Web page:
''the Cantonment Board shall, at its own cost and expense, provide and maintain, to the satisfaction of the Municipal Board, all distribution, pumping and plant beyond the taking over points mentioned above and shall be responsible for the maintenance and upkeep of the same.'

In accordance with this agreement water was supplied in bulk by the Municipal Board to the Cantonment at the reservoir in Rakabganj, at the reservoir in Fort and at the 2' main to old Ordinance Quarters at Chipitola. The Income-tax Officer considered the income derived by the Board by sale of the water to the Cantonment Board as income, profits and gains which was taxable under the Income-tax Act.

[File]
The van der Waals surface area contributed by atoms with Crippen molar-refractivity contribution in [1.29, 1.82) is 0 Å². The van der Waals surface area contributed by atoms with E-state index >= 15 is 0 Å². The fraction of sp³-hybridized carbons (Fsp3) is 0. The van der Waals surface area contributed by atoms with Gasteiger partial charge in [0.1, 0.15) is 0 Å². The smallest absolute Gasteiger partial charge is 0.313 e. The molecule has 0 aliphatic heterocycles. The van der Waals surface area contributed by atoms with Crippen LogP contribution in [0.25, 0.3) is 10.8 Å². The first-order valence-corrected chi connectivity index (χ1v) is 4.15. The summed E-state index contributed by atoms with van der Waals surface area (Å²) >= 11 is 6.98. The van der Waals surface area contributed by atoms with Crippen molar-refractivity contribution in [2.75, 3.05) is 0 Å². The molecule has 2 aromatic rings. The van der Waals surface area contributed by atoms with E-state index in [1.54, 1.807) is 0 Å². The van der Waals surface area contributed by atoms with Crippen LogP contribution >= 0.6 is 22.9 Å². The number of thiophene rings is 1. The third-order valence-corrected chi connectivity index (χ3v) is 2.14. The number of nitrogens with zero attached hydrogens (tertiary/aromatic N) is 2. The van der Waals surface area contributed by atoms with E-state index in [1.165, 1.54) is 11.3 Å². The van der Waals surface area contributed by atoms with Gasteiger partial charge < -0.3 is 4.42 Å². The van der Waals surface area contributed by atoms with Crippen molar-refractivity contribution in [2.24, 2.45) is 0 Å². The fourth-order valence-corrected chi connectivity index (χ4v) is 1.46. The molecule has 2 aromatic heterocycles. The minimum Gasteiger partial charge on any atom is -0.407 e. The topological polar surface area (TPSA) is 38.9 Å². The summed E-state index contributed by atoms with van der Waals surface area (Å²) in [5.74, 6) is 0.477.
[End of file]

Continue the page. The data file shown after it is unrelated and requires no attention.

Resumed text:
3. On behalf of the Board, however, reliance is placed on Section 4 (3) (iii) which is as follows :

'4 (3) Any income, profits or gains falling within , the following classes shall not be included in the total income of the person receiving them :

* * * *(iii) The income of local authorities (except income from a trade or business carried on by the authority so far as that income is not income arising from the supply of a commodity or service within its own jurisdictional area.)'

Mr. Banerji, on behalf of the Municipal Board of Agra, has contended that it was not income from trade or business and was not taxable at all; and, secondly, that, even if it was income from trade or business, it was income arising from the supply of commodity or service within the jurisdictional area of the Municipal Board.